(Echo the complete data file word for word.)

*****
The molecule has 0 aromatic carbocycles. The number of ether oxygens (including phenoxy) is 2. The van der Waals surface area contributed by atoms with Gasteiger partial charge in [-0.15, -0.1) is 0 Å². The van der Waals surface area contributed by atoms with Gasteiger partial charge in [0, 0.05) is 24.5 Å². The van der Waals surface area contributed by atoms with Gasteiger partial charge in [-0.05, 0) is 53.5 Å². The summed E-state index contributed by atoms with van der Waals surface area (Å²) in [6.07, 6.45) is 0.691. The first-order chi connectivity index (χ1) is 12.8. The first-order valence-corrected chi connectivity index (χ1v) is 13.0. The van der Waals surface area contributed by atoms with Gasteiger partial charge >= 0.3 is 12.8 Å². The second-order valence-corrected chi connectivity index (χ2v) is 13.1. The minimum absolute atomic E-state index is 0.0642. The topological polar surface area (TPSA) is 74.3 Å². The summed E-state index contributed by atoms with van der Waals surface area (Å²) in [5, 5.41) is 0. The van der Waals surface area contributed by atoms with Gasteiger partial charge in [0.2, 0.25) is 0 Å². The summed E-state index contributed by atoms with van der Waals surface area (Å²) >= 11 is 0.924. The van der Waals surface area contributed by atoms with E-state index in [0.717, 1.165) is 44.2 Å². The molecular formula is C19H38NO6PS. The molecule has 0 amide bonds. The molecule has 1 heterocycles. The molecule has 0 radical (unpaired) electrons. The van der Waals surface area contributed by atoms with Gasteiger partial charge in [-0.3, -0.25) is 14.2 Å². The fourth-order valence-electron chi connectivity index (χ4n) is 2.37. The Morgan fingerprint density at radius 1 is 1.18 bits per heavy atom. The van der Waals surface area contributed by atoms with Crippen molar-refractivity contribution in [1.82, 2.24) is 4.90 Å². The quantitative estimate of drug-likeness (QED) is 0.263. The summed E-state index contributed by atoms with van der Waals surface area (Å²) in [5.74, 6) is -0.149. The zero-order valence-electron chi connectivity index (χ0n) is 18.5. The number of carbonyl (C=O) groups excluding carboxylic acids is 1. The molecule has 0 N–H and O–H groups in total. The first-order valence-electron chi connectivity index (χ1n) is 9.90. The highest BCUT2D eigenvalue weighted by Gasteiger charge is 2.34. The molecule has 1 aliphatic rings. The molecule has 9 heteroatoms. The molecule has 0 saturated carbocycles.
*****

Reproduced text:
The molecule has 0 aromatic carbocycles. The number of ether oxygens (including phenoxy) is 2. The van der Waals surface area contributed by atoms with Gasteiger partial charge in [-0.15, -0.1) is 0 Å². The van der Waals surface area contributed by atoms with Gasteiger partial charge in [0, 0.05) is 24.5 Å². The van der Waals surface area contributed by atoms with Gasteiger partial charge in [-0.05, 0) is 53.5 Å². The summed E-state index contributed by atoms with van der Waals surface area (Å²) in [6.07, 6.45) is 0.691. The first-order chi connectivity index (χ1) is 12.8. The first-order valence-corrected chi connectivity index (χ1v) is 13.0. The van der Waals surface area contributed by atoms with Gasteiger partial charge >= 0.3 is 12.8 Å². The second-order valence-corrected chi connectivity index (χ2v) is 13.1. The minimum absolute atomic E-state index is 0.0642. The topological polar surface area (TPSA) is 74.3 Å². The summed E-state index contributed by atoms with van der Waals surface area (Å²) in [5, 5.41) is 0. The van der Waals surface area contributed by atoms with Gasteiger partial charge in [0.2, 0.25) is 0 Å². The summed E-state index contributed by atoms with van der Waals surface area (Å²) >= 11 is 0.924. The van der Waals surface area contributed by atoms with E-state index in [0.717, 1.165) is 44.2 Å². The molecular formula is C19H38NO6PS. The molecule has 0 amide bonds. The molecule has 1 heterocycles. The molecule has 0 radical (unpaired) electrons. The van der Waals surface area contributed by atoms with Gasteiger partial charge in [-0.3, -0.25) is 14.2 Å². The fourth-order valence-electron chi connectivity index (χ4n) is 2.37. The Morgan fingerprint density at radius 1 is 1.18 bits per heavy atom. The van der Waals surface area contributed by atoms with Crippen molar-refractivity contribution in [1.82, 2.24) is 4.90 Å². The quantitative estimate of drug-likeness (QED) is 0.263. The summed E-state index contributed by atoms with van der Waals surface area (Å²) in [5.74, 6) is -0.149. The zero-order valence-electron chi connectivity index (χ0n) is 18.5. The number of carbonyl (C=O) groups excluding carboxylic acids is 1. The molecule has 0 N–H and O–H groups in total. The first-order valence-electron chi connectivity index (χ1n) is 9.90. The highest BCUT2D eigenvalue weighted by Gasteiger charge is 2.34. The molecule has 1 aliphatic rings. The molecule has 9 heteroatoms. The molecule has 0 saturated carbocycles.